Wednesday, September 23, 2020

Garlic and Butter and Lemon and Shrimp

Shrimp Scampi is a dish I first had when I was just out of college. It used to be the kind of menu item that white tablecloth restaurants of the time almost always had on the menu. I really loved eating it but thought that it would be difficult to make well and then I moved and had little income, so shrimp, which tends to be expensive where I live, was not on my menu. Eventually I just forgot about it.

A few days ago I was in an Oliver's market in Santa Rosa. They are a local chain of markets with the best of Whole Foods but at a slightly lower price point and far less pretentious. At their meat and seafood counter I discovered that they had large shrimp that had been frozen in bags of about 1 pound. I bought one and for some reason the idea of shrimp scampi popped into my head. Still thinking that it was a difficult recipe, I looked it up on Google and found that it's actually easy. There is prep work that needs to be done before you start cooking the shrimp because it goes together very quickly (except for cooking the pasta), but the recipe itself is simple. As with any recipe that seems simple, using quality ingredients is crucial. I started with some very nice shrimp. When thawed they smelled of the sea (but not 'fishy')which is a good indicator that they were handled well before being frozen. I made sure I had good linguine, a juicy and firm lemon or two, some excellent dry white wine, good olive oil, fresh parsley and a good, firm head of garlic. The last ingredient wasn't butter, which is the best thing to use, but an excellent non-dairy butter that I usually use only as a finishing ingredient. Since this dish depends on good butter, I really needed all four tablespoons to be as close to the best butter that I could find. Having a dairy allergy is no fun sometimes.

So, timing is important for shrimp scampi. Get the water boiling for the pasta. Gather all the ingredient together and prep the shrimp (I had to peel and devein them but it was OK to leave the tail on), zest and juice the lemon, mince the garlic, mince the parsley.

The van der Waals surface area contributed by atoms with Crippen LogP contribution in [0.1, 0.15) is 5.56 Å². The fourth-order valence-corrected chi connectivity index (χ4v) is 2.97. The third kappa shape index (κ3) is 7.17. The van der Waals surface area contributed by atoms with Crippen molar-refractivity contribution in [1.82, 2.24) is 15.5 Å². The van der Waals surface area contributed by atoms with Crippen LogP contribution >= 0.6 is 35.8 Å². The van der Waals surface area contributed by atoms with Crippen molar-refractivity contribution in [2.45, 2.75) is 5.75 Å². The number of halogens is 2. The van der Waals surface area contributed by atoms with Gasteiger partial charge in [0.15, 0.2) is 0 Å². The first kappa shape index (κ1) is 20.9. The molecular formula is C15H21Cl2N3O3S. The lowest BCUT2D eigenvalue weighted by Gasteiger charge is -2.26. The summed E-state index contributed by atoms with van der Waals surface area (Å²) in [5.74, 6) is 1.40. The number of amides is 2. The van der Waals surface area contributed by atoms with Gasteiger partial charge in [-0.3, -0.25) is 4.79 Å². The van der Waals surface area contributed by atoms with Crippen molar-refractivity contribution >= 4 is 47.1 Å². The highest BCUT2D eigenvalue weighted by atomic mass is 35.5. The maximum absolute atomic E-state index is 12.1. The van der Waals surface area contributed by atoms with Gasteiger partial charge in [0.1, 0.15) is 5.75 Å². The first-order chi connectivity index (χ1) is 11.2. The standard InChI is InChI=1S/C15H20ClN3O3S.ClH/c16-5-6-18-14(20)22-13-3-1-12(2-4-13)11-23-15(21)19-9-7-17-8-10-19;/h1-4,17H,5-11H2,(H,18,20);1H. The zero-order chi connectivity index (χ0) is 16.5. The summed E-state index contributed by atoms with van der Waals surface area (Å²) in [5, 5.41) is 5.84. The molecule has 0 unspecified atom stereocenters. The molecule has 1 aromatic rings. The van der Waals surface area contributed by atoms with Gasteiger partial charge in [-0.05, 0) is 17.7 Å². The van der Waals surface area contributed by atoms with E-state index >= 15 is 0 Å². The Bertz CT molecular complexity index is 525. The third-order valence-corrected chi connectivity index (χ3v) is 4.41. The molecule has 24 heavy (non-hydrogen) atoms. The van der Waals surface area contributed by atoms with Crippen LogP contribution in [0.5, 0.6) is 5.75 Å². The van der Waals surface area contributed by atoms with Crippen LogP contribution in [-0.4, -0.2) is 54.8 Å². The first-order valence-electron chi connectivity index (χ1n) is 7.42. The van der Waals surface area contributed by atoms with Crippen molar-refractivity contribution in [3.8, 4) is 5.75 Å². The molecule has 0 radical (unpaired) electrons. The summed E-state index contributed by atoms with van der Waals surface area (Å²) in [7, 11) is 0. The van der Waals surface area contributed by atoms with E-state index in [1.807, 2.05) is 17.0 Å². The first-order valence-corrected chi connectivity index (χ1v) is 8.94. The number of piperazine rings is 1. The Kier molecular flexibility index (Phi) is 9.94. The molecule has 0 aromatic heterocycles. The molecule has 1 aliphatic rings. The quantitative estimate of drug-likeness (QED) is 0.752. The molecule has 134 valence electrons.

First you heat up a mixture of that good butter and quality olive oil. Then you saute' the garlic in that combination of oils. Once the garlic has cooked a few minutes, you add the wine and a pinch of red pepper flakes and cook that for a few minutes, then you salt and pepper the shrimp and add them to the wine mixture, making sure they are in a single layer. After a couple of minutes, you flip them over to cook the other side. After another couple of minutes you add the lemon zest, lemon juice and parsley and stir it all together. By that time your pasta is cooked and you drain it, then add it to the shrimp mixture and toss it all with some tongs until all the pasta is coated with the butter/olive oil/garlic/ lemon/wine/parsley mixture. Quickly you put the pasta on a plate or in a shallow bowl, top with the shrimp and it's ready to serve! I think it's between 8 and 10 minutes start to finish. No wonder it used to be a popular restaurant item. Done in no time and you can charge a lot for it.

So did it live up to my memories? Yes! In fact it was better. I didn't overcook the pasta. Most restaurants in my youth did. Ditto the shrimp. I used more garlic and it was fresher. I think I should have added a touch more salt, but otherwise it was perfect and perfectly delicious. Sweetie loves shrimp and I suspect he would like me to make this every night for a week. Do try it yourself if you can get good shrimp. The recipe is a combination of about four I found online, plus the lemon zest I added on my own. Lemon zest always ups the lemon flavor, so why not?

Shrimp Scampi
Serves 2-4

1/2 lb. linguine
1 lb. large raw shrimp, rinsed, peeled and deveined (OK to leave the tail on)
4 tablespoons olive oil
4 tablespoons soft salted butter or non-dairy butter substitute
4 large cloves garlic, peeled and minced
1/4 cup dry white wine
pinch red pepper flakes
salt and pepper
juice and zest of 1 lemon
1/4 cup parsley, finely chopped

Have all the ingredient gathered and prepared. The cooking takes about 10 minutes, start to finish.

Bring a very large pot of water to a boil for the pasta. While it's coming to a boil, prepare the shrimp and the garlic, lemon and parsley. 

Once the water is boiling, add 1 teaspoon salt and the linguine and stir to separate the pasta. Leave uncovered and boil until al dente, about 8 - 10 minutes. Have a colander ready to drain the pasta.

Wait until the pasta water returns to a boil, then begin the shrimp part of the dish.

In a large skillet, melt the butter and oil together over medium-high heat. Add the garlic and saute' about 3 minutes, stirring a few times. Don't let garlic burn.

Add the white wine and the red pepper flakes. cook another two minutes, stirring often. 

Salt and pepper the shrimp to taste. Add the shrimp and make sure it is in one layer in the pan. After two minutes when the cooked side is pink insteado f gray, use tongs to turn each shrimp over. Cook on the second side for another two minutes, just until it is pink. Do not overcook the shrimp.

Add the lemon juice, lemon zest and the parsley. Stir to combine all the ingredients. Taste for salt and pepper and adjust seasonings if needed.

Drain the pasta (check first to make sure it is cooked al dente), then add it to the pan with the shrimp mixture. Use the tongs to gently turn the pasta over until all strands are coated with the garlic sauce.

Serve at once on large plates or in shallow bowls, placing the shrimp on top of the pasta. If desired, garnish with a drizzle of olive oil. Pass good bread to sop up the extra sauce.

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